· Greater than the god Khnum (the guardian of the Nile)

· Greater than the god Hapi (the spirit of the Nile)

· Greater than the god Osiris (who had the Nile as his bloodstream)

· Greater than the goddess Heqt (the frog-goddess of fertility)

· Greater than the goddess Hathor (a cow-like mother goddess)

· Greater than the god Imhotep (the god of medicine)

· Greater than Nut (the sky goddess)

· Able to stop the whole worship of the Egyptian gods with loathsome lice and swarms of insects

Despite all this, Pharaoh showed he still did not know the Lord God. Therefore, God would show him more.

    • Moses did as the Lord commanded, and held his staff out over the land of Egypt. The Lord caused a wind from the east to blow over the land all that day and night. By morning, the wind had brought a swarm of locusts larger than had ever been seen or ever will be seen again. The land was black with them, they devoured everything, leaving nothing green in the whole land of Egypt.

      • NLT Illustrated Study Bible notes, “Evidently enough time had elapsed between this plague and the previous one that the wheat and emmer wheat (also called spelt) had sprouted (see 9:32).
      • This plague targeted at least two Egyptian gods.
      • Guzik notes, “Yahweh showed Himself greater than the Egyptian god Set, thought to be the protector of crops.”
Egyptian god Set (or Seth)
        • The NLT Illustrated Study Bible writes, “The Egyptian god Osiris was especially revered as the god who descended into the underworld and brought plant life back in the spring. This second, climactic attack on the plant life demonstrated that even Osiris was helpless before the Lord. There is no eternal life in sprouting plants.”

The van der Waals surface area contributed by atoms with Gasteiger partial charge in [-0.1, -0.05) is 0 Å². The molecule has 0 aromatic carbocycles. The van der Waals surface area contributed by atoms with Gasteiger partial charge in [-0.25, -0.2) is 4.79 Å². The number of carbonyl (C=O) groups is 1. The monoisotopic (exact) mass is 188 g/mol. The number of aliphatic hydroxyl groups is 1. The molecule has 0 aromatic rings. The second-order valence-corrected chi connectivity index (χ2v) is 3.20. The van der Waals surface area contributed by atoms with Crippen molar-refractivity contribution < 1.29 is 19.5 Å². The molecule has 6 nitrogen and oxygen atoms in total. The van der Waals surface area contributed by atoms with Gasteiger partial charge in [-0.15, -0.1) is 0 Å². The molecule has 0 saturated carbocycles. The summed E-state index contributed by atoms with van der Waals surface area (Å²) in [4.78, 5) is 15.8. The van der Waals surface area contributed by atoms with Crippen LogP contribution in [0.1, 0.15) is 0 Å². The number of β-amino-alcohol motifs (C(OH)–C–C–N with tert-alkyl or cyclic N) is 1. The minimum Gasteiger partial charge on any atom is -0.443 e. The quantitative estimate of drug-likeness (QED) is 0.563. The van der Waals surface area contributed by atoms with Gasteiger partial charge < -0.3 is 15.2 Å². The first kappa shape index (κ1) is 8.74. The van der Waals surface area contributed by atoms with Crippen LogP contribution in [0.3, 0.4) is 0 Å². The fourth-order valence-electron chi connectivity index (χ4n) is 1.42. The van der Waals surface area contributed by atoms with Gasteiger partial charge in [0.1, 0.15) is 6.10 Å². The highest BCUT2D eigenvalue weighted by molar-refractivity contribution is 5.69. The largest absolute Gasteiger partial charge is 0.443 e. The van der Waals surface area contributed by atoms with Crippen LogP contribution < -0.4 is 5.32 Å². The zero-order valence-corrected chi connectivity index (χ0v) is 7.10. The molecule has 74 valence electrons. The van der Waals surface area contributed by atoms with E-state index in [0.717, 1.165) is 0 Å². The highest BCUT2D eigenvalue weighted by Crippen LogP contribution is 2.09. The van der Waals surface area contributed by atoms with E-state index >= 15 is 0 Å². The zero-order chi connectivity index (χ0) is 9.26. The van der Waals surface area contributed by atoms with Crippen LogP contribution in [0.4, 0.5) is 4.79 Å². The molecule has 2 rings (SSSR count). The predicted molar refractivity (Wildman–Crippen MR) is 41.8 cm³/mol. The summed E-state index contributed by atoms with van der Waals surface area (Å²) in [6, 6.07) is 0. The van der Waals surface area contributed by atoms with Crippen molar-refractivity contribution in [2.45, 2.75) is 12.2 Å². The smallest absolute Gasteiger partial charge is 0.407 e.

• Pharaoh immediately had Moses and Aaron brought before him and said, “I have sinned against the Lord your God and you. Please, forgive me again and ask your God to get rid of these locusts.”

      • “Once again comes the easy confession of sin, and the shallow repentance that springs only from a desire to avert the consequences.” (Cole)

    • Moses did as Pharaoh asked and the Lord blew all the locusts away into the Red Sea with a strong west wind.

      • NLT Illustrated Study Bible explains, “These locusts were not the insects called locusts in North America, but a form of migratory grasshopper. Swarming out of the desert regions, they could devastate large areas of land, devouring all the plant life before them…The grasshopper swarms came from the Arabian Desert, across the Red Sea to the east.”

    • However, the Lord hardened Pharaoh’s heart and he still refused to let the Israelites go.

  1. The Ninth Plague: Darkness

    • Then the Lord told Moses to lift his hands toward heaven and He would cover Egypt in a darkness so thick they could feel it.

    • Moses obeyed and a darkness so deep descended on Egypt that they couldn’t see the person standing next to them and no one moved. This darkness lasted for three days. However, the Israelites had light in their part of the land.